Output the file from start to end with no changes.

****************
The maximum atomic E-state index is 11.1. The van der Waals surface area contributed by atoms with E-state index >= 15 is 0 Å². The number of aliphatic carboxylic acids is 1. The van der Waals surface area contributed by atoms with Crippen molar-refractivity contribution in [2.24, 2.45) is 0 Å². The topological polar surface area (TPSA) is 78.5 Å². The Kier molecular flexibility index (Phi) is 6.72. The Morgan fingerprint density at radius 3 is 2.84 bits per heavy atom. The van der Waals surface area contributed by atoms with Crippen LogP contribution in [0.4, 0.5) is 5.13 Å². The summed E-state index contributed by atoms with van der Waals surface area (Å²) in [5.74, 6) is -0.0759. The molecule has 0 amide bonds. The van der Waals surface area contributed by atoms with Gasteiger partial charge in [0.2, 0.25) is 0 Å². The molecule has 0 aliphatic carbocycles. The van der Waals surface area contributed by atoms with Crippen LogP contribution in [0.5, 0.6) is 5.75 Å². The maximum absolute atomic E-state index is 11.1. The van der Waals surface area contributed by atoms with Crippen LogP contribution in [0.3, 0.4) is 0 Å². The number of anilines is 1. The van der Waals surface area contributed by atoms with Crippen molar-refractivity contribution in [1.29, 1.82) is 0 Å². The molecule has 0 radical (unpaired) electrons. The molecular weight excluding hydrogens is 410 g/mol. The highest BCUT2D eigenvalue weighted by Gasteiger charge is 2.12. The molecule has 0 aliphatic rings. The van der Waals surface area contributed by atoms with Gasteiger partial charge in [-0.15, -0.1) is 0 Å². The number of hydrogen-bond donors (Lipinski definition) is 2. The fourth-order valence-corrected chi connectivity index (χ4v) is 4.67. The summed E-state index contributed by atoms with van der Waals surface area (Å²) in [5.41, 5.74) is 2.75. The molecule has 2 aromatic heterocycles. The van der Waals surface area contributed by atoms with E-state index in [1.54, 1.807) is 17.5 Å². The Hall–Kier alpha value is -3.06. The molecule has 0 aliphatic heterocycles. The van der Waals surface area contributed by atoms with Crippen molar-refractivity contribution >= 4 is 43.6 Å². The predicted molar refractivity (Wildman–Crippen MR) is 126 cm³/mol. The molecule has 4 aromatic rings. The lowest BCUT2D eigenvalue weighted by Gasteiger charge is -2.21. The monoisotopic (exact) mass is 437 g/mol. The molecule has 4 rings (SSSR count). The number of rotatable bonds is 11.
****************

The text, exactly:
The maximum atomic E-state index is 11.1. The van der Waals surface area contributed by atoms with E-state index >= 15 is 0 Å². The number of aliphatic carboxylic acids is 1. The van der Waals surface area contributed by atoms with Crippen molar-refractivity contribution in [2.24, 2.45) is 0 Å². The topological polar surface area (TPSA) is 78.5 Å². The Kier molecular flexibility index (Phi) is 6.72. The Morgan fingerprint density at radius 3 is 2.84 bits per heavy atom. The van der Waals surface area contributed by atoms with Crippen LogP contribution in [0.4, 0.5) is 5.13 Å². The summed E-state index contributed by atoms with van der Waals surface area (Å²) in [5.74, 6) is -0.0759. The molecule has 0 amide bonds. The van der Waals surface area contributed by atoms with Gasteiger partial charge in [0.2, 0.25) is 0 Å². The molecule has 0 aliphatic carbocycles. The van der Waals surface area contributed by atoms with Crippen LogP contribution in [0.5, 0.6) is 5.75 Å². The maximum absolute atomic E-state index is 11.1. The van der Waals surface area contributed by atoms with Crippen LogP contribution in [0.3, 0.4) is 0 Å². The number of anilines is 1. The van der Waals surface area contributed by atoms with Crippen molar-refractivity contribution in [1.29, 1.82) is 0 Å². The molecule has 0 radical (unpaired) electrons. The molecular weight excluding hydrogens is 410 g/mol. The highest BCUT2D eigenvalue weighted by Gasteiger charge is 2.12. The molecule has 0 aliphatic rings. The van der Waals surface area contributed by atoms with Gasteiger partial charge in [-0.15, -0.1) is 0 Å². The number of hydrogen-bond donors (Lipinski definition) is 2. The fourth-order valence-corrected chi connectivity index (χ4v) is 4.67. The summed E-state index contributed by atoms with van der Waals surface area (Å²) in [5.41, 5.74) is 2.75. The molecule has 2 aromatic heterocycles. The van der Waals surface area contributed by atoms with E-state index in [1.54, 1.807) is 17.5 Å². The Hall–Kier alpha value is -3.06. The molecule has 0 aliphatic heterocycles. The van der Waals surface area contributed by atoms with Crippen molar-refractivity contribution >= 4 is 43.6 Å². The predicted molar refractivity (Wildman–Crippen MR) is 126 cm³/mol. The molecule has 4 aromatic rings. The lowest BCUT2D eigenvalue weighted by Gasteiger charge is -2.21. The monoisotopic (exact) mass is 437 g/mol. The molecule has 4 rings (SSSR count). The number of rotatable bonds is 11.